“The fact that crustaceans are high in energy use is not a surprise,” said Dr Ziegler, who was not involved in this study.

“What this paper adds is the development over time – the actual composition of landings and the preferences have changed, and in some parts of the world for example in fishing grounds on the Swedish west coast you have a shift from ground fish to crustaceans.”

Besides demand for these crustaceans, a global decline in fish stocks has led to increased focus on relatively healthy stocks of crustaceans.

Fisheries have a smaller carbon footprint than agriculture, but as their emissions increase experts have called for more a holistic approach that takes their contribution into account.

“Fisheries should no longer be managed in a silo as they have been,” Helen McLachlan, fisheries governance programme manager at WWF UK, told The Independent.

“We need to look at them within broader marine management and the impact of fishing on the wider environment – be that target species, non-target species, habitats, and indeed emissions by fleets.”

Dr Tyedmers said: “Let’s not turn our backs on fisheries as an excellent source of animal protein that relatively speaking for the vast majority of tonnage has lower greenhouse gas impact.

“But let’s recognise that improvements are possible in many of those settings.”

Ms McLachlan pointed to the Norway lobsters used to make scampi – an important fishery in Scotland – as an example of how these fisheries can be made more climate-friendly.

“The fuel needed to catch a kilo of Norway lobster can be reduced from 9 litres to 2.2 litres if you switch from conventional trawl fisheries to trap fisheries,” she said.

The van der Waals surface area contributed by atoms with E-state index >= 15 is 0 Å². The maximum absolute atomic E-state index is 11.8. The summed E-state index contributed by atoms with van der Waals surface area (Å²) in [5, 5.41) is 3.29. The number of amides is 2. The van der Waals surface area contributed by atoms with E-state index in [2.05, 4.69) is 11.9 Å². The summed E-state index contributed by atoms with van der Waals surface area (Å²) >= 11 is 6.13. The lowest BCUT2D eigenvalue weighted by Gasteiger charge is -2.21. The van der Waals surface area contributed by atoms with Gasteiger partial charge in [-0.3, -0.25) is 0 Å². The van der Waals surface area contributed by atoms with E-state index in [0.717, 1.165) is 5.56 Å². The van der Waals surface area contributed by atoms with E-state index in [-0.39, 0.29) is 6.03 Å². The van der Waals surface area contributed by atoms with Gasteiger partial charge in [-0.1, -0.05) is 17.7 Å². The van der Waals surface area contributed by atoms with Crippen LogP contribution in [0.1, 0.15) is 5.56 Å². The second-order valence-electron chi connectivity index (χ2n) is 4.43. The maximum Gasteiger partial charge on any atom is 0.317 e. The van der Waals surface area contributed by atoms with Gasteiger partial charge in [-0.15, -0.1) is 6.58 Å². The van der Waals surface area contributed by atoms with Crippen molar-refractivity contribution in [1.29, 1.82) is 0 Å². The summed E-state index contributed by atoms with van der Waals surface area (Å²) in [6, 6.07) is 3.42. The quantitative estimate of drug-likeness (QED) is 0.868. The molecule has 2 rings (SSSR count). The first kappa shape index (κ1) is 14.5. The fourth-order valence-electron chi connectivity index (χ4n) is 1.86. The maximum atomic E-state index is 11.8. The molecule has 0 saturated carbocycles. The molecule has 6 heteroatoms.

In the past, Dr Ziegler said bodies that encourage sustainable fisheries such as the UK’s Marine Stewardship Council (MSC) have cited a lack of data when considering the impact of fishing on greenhouse gas emissions and climate change.

An MSC spokesperson said: “While greenhouse gas emissions were considered during the development of the MSC Fisheries Standard, and in subsequent reviews, they have not yet been included.

“This is largely because of previous research, similar to the findings in this paper, that concluded that emissions from wild seafood production are relatively low compared to other animal proteins such as beef.

“Furthermore, we believe that the largest contribution that the MSC can make to mitigating the impacts of climate change currently is not through monitoring emissions but by ensuring that fisheries and marine ecosystems are fished in such a way that they remain resilient to climate change.”

Dr Tyedmers emphasised the urgent need to focus on greenhouse gas emissions coming from fishing, despite its relatively small overall contribution.

“This is a critically important issue at a time when everyone is saying we need to decarbonise,” he said.

“It’s a small corner of global emissions, but it’s a corner where we are not seeing that pattern so we need to attend to it.”